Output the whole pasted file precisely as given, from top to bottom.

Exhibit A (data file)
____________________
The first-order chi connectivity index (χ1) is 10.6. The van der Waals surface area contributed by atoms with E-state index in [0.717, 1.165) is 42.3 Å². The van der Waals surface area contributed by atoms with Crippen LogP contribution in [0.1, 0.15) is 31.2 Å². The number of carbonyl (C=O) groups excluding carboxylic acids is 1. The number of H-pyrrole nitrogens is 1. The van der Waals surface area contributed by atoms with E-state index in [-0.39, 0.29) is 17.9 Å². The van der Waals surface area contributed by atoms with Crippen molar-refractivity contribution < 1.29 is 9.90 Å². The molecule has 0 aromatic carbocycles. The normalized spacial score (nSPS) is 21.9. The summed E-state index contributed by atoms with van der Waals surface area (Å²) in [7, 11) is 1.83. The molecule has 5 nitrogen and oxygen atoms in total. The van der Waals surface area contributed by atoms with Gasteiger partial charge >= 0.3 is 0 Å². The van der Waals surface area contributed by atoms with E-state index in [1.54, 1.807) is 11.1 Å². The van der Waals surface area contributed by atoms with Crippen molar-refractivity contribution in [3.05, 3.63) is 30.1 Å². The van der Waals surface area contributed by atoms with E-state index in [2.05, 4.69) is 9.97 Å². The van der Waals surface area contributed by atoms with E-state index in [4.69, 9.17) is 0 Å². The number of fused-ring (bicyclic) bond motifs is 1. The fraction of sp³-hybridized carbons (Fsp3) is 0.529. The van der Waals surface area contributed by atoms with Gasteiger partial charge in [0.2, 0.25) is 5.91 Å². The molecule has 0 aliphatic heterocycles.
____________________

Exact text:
The first-order chi connectivity index (χ1) is 10.6. The van der Waals surface area contributed by atoms with E-state index in [0.717, 1.165) is 42.3 Å². The van der Waals surface area contributed by atoms with Crippen LogP contribution in [0.1, 0.15) is 31.2 Å². The number of carbonyl (C=O) groups excluding carboxylic acids is 1. The number of H-pyrrole nitrogens is 1. The van der Waals surface area contributed by atoms with E-state index in [-0.39, 0.29) is 17.9 Å². The van der Waals surface area contributed by atoms with Crippen molar-refractivity contribution < 1.29 is 9.90 Å². The molecule has 0 aromatic carbocycles. The normalized spacial score (nSPS) is 21.9. The summed E-state index contributed by atoms with van der Waals surface area (Å²) in [7, 11) is 1.83. The molecule has 5 nitrogen and oxygen atoms in total. The van der Waals surface area contributed by atoms with Gasteiger partial charge >= 0.3 is 0 Å². The van der Waals surface area contributed by atoms with E-state index in [1.54, 1.807) is 11.1 Å². The van der Waals surface area contributed by atoms with Crippen molar-refractivity contribution in [3.05, 3.63) is 30.1 Å². The van der Waals surface area contributed by atoms with E-state index in [2.05, 4.69) is 9.97 Å². The van der Waals surface area contributed by atoms with E-state index in [4.69, 9.17) is 0 Å². The number of fused-ring (bicyclic) bond motifs is 1. The fraction of sp³-hybridized carbons (Fsp3) is 0.529. The van der Waals surface area contributed by atoms with Gasteiger partial charge in [0.2, 0.25) is 5.91 Å². The molecule has 0 aliphatic heterocycles.